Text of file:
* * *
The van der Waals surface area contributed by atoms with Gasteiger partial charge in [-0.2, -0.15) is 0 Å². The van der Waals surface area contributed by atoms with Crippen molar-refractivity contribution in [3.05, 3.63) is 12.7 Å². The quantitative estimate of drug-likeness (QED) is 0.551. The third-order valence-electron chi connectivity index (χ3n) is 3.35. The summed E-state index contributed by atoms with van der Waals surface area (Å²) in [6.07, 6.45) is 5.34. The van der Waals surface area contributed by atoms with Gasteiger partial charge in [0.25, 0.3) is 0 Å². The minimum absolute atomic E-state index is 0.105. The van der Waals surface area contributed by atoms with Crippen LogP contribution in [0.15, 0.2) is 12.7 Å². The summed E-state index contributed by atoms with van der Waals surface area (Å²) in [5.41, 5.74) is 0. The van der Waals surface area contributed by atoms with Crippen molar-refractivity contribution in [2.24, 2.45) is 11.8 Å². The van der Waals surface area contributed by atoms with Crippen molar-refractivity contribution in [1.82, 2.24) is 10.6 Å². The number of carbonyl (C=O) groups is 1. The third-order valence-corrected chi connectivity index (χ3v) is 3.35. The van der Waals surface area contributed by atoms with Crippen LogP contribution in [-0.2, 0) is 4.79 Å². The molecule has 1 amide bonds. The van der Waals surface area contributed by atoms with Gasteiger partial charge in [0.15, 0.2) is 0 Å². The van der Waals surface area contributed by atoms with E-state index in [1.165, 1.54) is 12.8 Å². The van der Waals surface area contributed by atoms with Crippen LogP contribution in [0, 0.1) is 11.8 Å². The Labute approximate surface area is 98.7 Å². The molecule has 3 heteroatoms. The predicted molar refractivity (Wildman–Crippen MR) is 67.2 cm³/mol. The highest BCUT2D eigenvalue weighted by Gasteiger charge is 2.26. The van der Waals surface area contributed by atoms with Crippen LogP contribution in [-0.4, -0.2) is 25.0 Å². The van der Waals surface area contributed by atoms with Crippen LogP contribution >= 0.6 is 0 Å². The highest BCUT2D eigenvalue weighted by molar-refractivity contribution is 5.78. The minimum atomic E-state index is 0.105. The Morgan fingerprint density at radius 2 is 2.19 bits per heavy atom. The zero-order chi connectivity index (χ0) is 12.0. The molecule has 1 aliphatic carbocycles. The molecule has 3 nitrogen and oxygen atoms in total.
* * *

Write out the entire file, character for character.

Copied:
The van der Waals surface area contributed by atoms with Gasteiger partial charge in [-0.2, -0.15) is 0 Å². The van der Waals surface area contributed by atoms with Crippen molar-refractivity contribution in [3.05, 3.63) is 12.7 Å². The quantitative estimate of drug-likeness (QED) is 0.551. The third-order valence-electron chi connectivity index (χ3n) is 3.35. The summed E-state index contributed by atoms with van der Waals surface area (Å²) in [6.07, 6.45) is 5.34. The van der Waals surface area contributed by atoms with Gasteiger partial charge in [0.25, 0.3) is 0 Å². The minimum absolute atomic E-state index is 0.105. The van der Waals surface area contributed by atoms with Crippen LogP contribution in [0.15, 0.2) is 12.7 Å². The summed E-state index contributed by atoms with van der Waals surface area (Å²) in [5.41, 5.74) is 0. The van der Waals surface area contributed by atoms with Crippen molar-refractivity contribution in [2.24, 2.45) is 11.8 Å². The van der Waals surface area contributed by atoms with Crippen molar-refractivity contribution in [1.82, 2.24) is 10.6 Å². The number of carbonyl (C=O) groups is 1. The third-order valence-corrected chi connectivity index (χ3v) is 3.35. The van der Waals surface area contributed by atoms with Crippen LogP contribution in [-0.2, 0) is 4.79 Å². The molecule has 1 amide bonds. The van der Waals surface area contributed by atoms with Gasteiger partial charge in [0.15, 0.2) is 0 Å². The van der Waals surface area contributed by atoms with E-state index in [1.165, 1.54) is 12.8 Å². The van der Waals surface area contributed by atoms with Crippen LogP contribution in [0, 0.1) is 11.8 Å². The Labute approximate surface area is 98.7 Å². The molecule has 3 heteroatoms. The predicted molar refractivity (Wildman–Crippen MR) is 67.2 cm³/mol. The highest BCUT2D eigenvalue weighted by Gasteiger charge is 2.26. The van der Waals surface area contributed by atoms with Crippen LogP contribution in [-0.4, -0.2) is 25.0 Å². The van der Waals surface area contributed by atoms with Crippen LogP contribution >= 0.6 is 0 Å². The highest BCUT2D eigenvalue weighted by molar-refractivity contribution is 5.78. The minimum atomic E-state index is 0.105. The Morgan fingerprint density at radius 2 is 2.19 bits per heavy atom. The zero-order chi connectivity index (χ0) is 12.0. The molecule has 1 aliphatic carbocycles. The molecule has 3 nitrogen and oxygen atoms in total.